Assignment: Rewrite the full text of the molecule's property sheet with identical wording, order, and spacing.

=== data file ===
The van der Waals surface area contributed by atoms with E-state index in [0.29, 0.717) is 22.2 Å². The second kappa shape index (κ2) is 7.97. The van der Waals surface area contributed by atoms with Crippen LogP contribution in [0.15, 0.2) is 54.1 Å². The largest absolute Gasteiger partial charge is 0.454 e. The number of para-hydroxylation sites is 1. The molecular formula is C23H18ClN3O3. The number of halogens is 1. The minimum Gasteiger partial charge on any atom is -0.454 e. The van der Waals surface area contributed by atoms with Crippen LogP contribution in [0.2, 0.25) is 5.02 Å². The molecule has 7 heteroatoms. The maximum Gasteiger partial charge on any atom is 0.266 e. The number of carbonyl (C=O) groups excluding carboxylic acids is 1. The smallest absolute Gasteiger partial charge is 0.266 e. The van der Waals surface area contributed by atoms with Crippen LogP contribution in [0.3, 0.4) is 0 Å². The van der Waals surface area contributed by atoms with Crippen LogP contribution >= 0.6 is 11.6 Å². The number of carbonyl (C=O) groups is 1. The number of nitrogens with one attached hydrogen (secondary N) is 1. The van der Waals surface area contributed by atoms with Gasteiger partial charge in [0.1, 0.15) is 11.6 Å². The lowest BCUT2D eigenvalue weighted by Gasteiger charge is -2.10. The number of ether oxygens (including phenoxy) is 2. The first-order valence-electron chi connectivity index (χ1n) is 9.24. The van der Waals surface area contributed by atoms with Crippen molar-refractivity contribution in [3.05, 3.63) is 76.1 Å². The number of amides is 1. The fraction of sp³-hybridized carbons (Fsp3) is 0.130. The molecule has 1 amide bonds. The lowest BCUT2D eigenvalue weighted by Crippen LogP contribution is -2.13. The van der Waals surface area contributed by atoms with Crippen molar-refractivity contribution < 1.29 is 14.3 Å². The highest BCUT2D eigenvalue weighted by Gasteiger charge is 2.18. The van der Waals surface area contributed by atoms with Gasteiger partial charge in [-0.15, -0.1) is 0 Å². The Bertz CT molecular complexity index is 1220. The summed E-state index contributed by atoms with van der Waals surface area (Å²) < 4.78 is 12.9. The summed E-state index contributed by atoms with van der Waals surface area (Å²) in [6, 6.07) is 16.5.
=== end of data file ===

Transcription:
The van der Waals surface area contributed by atoms with E-state index in [0.29, 0.717) is 22.2 Å². The second kappa shape index (κ2) is 7.97. The van der Waals surface area contributed by atoms with Crippen LogP contribution in [0.15, 0.2) is 54.1 Å². The largest absolute Gasteiger partial charge is 0.454 e. The number of para-hydroxylation sites is 1. The molecular formula is C23H18ClN3O3. The number of halogens is 1. The minimum Gasteiger partial charge on any atom is -0.454 e. The van der Waals surface area contributed by atoms with Crippen LogP contribution in [0.2, 0.25) is 5.02 Å². The molecule has 7 heteroatoms. The maximum Gasteiger partial charge on any atom is 0.266 e. The number of carbonyl (C=O) groups excluding carboxylic acids is 1. The smallest absolute Gasteiger partial charge is 0.266 e. The van der Waals surface area contributed by atoms with Crippen LogP contribution in [0.3, 0.4) is 0 Å². The van der Waals surface area contributed by atoms with Crippen LogP contribution >= 0.6 is 11.6 Å². The number of carbonyl (C=O) groups is 1. The number of nitrogens with one attached hydrogen (secondary N) is 1. The van der Waals surface area contributed by atoms with Gasteiger partial charge in [0.1, 0.15) is 11.6 Å². The lowest BCUT2D eigenvalue weighted by Gasteiger charge is -2.10. The number of ether oxygens (including phenoxy) is 2. The first-order valence-electron chi connectivity index (χ1n) is 9.24. The van der Waals surface area contributed by atoms with Crippen molar-refractivity contribution in [3.05, 3.63) is 76.1 Å². The number of amides is 1. The fraction of sp³-hybridized carbons (Fsp3) is 0.130. The molecule has 1 amide bonds. The lowest BCUT2D eigenvalue weighted by Crippen LogP contribution is -2.13. The van der Waals surface area contributed by atoms with Crippen molar-refractivity contribution < 1.29 is 14.3 Å². The highest BCUT2D eigenvalue weighted by Gasteiger charge is 2.18. The van der Waals surface area contributed by atoms with Gasteiger partial charge in [-0.15, -0.1) is 0 Å². The Bertz CT molecular complexity index is 1220. The summed E-state index contributed by atoms with van der Waals surface area (Å²) < 4.78 is 12.9. The summed E-state index contributed by atoms with van der Waals surface area (Å²) in [6, 6.07) is 16.5.